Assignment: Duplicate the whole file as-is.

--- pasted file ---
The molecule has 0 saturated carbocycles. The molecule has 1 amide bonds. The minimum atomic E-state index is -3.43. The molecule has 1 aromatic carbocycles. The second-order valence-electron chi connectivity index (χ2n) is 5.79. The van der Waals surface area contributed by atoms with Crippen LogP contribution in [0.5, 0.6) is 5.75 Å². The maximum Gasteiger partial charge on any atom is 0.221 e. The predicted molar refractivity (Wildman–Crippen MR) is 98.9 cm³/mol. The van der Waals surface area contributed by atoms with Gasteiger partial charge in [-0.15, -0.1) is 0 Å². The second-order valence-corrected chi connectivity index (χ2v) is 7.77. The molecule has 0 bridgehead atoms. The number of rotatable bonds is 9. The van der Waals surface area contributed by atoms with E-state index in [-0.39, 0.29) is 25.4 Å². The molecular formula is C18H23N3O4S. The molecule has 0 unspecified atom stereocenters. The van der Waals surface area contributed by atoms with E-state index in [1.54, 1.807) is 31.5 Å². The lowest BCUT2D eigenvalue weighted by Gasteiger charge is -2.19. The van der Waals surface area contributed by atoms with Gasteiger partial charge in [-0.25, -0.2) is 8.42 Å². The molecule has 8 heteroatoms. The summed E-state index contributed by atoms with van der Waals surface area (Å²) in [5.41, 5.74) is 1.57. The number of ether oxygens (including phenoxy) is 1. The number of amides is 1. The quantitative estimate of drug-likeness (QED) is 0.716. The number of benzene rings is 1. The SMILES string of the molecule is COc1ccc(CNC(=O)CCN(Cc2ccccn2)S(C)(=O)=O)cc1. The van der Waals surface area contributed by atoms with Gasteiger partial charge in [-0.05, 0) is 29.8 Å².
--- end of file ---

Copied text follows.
The molecule has 0 saturated carbocycles. The molecule has 1 amide bonds. The minimum atomic E-state index is -3.43. The molecule has 1 aromatic carbocycles. The second-order valence-electron chi connectivity index (χ2n) is 5.79. The van der Waals surface area contributed by atoms with Crippen LogP contribution in [0.5, 0.6) is 5.75 Å². The maximum Gasteiger partial charge on any atom is 0.221 e. The predicted molar refractivity (Wildman–Crippen MR) is 98.9 cm³/mol. The van der Waals surface area contributed by atoms with Gasteiger partial charge in [-0.15, -0.1) is 0 Å². The second-order valence-corrected chi connectivity index (χ2v) is 7.77. The molecule has 0 bridgehead atoms. The number of rotatable bonds is 9. The van der Waals surface area contributed by atoms with E-state index in [-0.39, 0.29) is 25.4 Å². The molecular formula is C18H23N3O4S. The molecule has 0 unspecified atom stereocenters. The van der Waals surface area contributed by atoms with E-state index in [1.54, 1.807) is 31.5 Å². The lowest BCUT2D eigenvalue weighted by Gasteiger charge is -2.19. The van der Waals surface area contributed by atoms with Gasteiger partial charge in [-0.25, -0.2) is 8.42 Å². The molecule has 8 heteroatoms. The summed E-state index contributed by atoms with van der Waals surface area (Å²) in [5.41, 5.74) is 1.57. The number of ether oxygens (including phenoxy) is 1. The number of amides is 1. The quantitative estimate of drug-likeness (QED) is 0.716. The number of benzene rings is 1. The SMILES string of the molecule is COc1ccc(CNC(=O)CCN(Cc2ccccn2)S(C)(=O)=O)cc1. The van der Waals surface area contributed by atoms with Gasteiger partial charge in [-0.05, 0) is 29.8 Å².